VICTORIA, BC, Canada -- New research led by researchers at the University of Victoria raises serious concerns about the ability of marine protected areas (MPAs) to effectively protect wide-ranging iconic species, such as sharks and rays.
The study, published today in Conservation Biology, investigated 21 years of recordings of shark and ray sightings at Cocos Island, a UNESCO heritage site and marine protected area in Costa Rica.
Cocos is surrounded by an extensive system of coral reefs and seamounts and lies at the confluence of several major oceanic currents, leading to exceptional biodiversity. It is renowned amongst scuba divers as one of the best places in the world to view sharks and rays in large numbers.
But is Cocos a conservation success story or merely a "paper park" where conservation goals are not managed or enforced? To find out, the UVic team and University of Northern Iowa Biology professor Mark Myers crunched numbers from more than 1.4 million shark and ray sightings made during dives led by Undersea Hunter, a local dive company. "In a region lacking fisheries data or dedicated research surveys, the Undersea Hunter dive logs give us a window to see how sharks and rays have changed over two decades in this isolated, globally unique marine reserve" Myers noted.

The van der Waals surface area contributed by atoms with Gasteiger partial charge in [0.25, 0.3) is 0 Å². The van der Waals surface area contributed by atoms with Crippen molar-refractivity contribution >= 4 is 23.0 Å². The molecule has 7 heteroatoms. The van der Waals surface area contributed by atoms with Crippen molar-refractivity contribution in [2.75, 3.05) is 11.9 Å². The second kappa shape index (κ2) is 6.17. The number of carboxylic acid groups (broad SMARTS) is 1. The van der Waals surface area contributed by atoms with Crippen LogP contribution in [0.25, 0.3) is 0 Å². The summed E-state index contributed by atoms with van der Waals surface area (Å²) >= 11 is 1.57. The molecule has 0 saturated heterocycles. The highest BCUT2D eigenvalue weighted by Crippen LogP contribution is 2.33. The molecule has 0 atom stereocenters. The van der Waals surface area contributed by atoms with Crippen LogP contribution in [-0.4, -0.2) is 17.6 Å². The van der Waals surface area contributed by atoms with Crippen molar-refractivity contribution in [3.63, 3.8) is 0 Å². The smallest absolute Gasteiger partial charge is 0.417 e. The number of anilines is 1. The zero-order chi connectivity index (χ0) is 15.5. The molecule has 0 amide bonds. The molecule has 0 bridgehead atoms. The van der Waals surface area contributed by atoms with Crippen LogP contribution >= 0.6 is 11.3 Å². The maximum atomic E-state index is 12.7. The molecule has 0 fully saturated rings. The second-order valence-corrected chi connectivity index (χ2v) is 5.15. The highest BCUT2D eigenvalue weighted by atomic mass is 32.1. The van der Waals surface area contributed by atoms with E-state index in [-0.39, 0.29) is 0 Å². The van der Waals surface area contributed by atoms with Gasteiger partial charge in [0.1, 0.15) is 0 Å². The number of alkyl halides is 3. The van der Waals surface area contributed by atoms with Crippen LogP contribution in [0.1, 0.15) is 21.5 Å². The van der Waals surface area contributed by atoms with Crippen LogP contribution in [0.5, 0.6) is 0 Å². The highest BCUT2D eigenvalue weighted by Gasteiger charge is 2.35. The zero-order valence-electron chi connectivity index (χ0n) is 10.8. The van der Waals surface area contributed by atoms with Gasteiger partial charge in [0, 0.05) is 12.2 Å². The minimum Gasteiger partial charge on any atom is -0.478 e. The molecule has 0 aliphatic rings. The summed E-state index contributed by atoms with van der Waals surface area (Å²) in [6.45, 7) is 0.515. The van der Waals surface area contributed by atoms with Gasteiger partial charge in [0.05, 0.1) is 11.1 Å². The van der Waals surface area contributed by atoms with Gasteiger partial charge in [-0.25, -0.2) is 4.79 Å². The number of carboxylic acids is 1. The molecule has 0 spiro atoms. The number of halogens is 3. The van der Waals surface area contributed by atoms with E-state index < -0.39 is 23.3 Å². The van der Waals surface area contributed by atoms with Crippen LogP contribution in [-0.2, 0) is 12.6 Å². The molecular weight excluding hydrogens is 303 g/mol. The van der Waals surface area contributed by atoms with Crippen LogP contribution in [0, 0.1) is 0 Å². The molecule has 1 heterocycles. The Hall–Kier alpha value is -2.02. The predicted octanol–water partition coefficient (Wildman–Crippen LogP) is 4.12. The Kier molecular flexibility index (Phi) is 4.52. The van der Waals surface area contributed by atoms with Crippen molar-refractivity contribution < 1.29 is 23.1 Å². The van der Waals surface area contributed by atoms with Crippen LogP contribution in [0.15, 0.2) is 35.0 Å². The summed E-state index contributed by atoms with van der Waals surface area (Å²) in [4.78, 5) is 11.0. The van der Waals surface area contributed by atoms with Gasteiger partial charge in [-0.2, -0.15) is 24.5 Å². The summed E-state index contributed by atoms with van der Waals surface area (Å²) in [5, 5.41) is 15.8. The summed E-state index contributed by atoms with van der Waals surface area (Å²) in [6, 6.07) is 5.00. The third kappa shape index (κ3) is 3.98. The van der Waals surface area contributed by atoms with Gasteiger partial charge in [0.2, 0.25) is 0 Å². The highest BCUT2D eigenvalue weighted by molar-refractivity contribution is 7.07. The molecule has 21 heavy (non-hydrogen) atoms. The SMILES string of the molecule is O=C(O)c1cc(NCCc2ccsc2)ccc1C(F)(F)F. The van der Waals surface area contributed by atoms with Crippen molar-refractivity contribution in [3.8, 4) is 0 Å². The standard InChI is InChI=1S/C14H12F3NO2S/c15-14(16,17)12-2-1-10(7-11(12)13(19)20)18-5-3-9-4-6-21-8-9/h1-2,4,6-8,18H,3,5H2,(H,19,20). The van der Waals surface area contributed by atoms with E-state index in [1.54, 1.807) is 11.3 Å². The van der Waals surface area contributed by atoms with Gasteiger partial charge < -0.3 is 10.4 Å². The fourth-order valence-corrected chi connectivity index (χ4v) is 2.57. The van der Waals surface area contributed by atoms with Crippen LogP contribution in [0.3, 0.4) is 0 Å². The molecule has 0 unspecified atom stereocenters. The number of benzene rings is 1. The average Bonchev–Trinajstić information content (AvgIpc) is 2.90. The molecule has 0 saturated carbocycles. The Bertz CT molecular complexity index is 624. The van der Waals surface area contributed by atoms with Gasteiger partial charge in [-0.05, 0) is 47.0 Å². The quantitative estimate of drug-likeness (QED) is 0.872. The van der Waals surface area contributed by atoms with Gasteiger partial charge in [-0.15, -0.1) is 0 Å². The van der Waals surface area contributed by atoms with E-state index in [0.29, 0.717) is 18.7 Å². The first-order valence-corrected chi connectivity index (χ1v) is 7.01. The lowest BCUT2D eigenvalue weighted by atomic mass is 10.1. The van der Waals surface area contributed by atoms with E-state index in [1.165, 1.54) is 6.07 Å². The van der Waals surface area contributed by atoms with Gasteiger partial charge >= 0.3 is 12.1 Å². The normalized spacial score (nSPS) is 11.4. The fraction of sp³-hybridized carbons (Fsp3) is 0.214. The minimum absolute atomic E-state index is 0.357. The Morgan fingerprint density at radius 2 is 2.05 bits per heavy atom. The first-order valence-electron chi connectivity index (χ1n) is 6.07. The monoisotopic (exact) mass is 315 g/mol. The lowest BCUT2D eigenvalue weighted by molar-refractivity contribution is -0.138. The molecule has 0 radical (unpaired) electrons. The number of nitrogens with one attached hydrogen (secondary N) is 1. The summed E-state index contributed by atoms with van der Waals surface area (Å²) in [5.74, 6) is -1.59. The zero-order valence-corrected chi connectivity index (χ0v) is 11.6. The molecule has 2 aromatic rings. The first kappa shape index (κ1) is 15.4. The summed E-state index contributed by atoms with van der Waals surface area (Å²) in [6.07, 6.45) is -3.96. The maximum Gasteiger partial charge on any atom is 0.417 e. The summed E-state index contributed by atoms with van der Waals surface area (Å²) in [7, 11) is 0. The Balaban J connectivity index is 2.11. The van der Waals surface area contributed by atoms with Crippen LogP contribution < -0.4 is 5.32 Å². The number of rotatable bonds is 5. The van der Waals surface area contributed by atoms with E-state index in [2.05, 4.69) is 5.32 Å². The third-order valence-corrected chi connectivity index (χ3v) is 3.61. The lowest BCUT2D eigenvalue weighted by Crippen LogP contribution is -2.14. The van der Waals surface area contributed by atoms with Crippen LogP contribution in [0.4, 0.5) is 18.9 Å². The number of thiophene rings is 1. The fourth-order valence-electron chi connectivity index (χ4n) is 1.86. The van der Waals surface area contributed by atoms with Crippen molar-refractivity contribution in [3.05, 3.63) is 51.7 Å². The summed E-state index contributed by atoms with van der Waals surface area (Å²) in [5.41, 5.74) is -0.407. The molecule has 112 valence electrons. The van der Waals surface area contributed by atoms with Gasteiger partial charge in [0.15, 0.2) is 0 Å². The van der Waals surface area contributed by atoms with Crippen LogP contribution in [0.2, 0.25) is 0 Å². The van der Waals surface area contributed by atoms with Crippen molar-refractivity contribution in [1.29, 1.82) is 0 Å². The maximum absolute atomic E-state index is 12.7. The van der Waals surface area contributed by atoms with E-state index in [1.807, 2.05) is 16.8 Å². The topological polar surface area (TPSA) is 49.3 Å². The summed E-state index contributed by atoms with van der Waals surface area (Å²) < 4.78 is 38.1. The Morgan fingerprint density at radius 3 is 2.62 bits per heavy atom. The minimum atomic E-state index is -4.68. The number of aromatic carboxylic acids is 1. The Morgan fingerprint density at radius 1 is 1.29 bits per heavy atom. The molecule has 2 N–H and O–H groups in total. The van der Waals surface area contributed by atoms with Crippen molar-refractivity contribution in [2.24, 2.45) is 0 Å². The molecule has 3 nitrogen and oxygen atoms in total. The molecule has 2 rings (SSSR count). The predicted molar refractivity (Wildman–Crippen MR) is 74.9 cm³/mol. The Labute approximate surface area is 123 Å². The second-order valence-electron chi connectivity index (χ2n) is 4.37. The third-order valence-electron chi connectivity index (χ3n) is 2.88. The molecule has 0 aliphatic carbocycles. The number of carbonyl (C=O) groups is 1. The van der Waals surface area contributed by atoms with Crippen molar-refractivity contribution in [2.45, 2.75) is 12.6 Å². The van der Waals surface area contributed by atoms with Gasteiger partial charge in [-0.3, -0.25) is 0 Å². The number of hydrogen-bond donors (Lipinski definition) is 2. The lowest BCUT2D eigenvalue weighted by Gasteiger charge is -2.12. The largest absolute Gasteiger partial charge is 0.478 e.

Results reveal major declines in eight of the reserve's 12 commonly observed shark and ray species. "The largest species, like hammerheads and manta rays, are simply moving in and out of protected areas as part of their natural migration patterns," says Easton White, a co-author of the study and a UVic Fulbright student at the time. "We need to think beyond localized protected areas if we are going to curb declines of these wide ranging species."
Smaller reef-affiliated sharks and rays stay within the protected waters of Cocos Island, so the expectation was that these species would be best protected. Not so, according to the study, which found that, surprisingly, species like the whitetip reef shark and eagle ray are declining inside of Cocos reserve. "These species are likely suffering because of insufficient enforcement of the protected area," says UVic Biologist and co-author Julia Baum.
"Sharks and rays are paying the price for illegal fishing inside the reserve as well as rampant overfishing outside the reserve, which is ongoing across the eastern tropical Pacific," she says.
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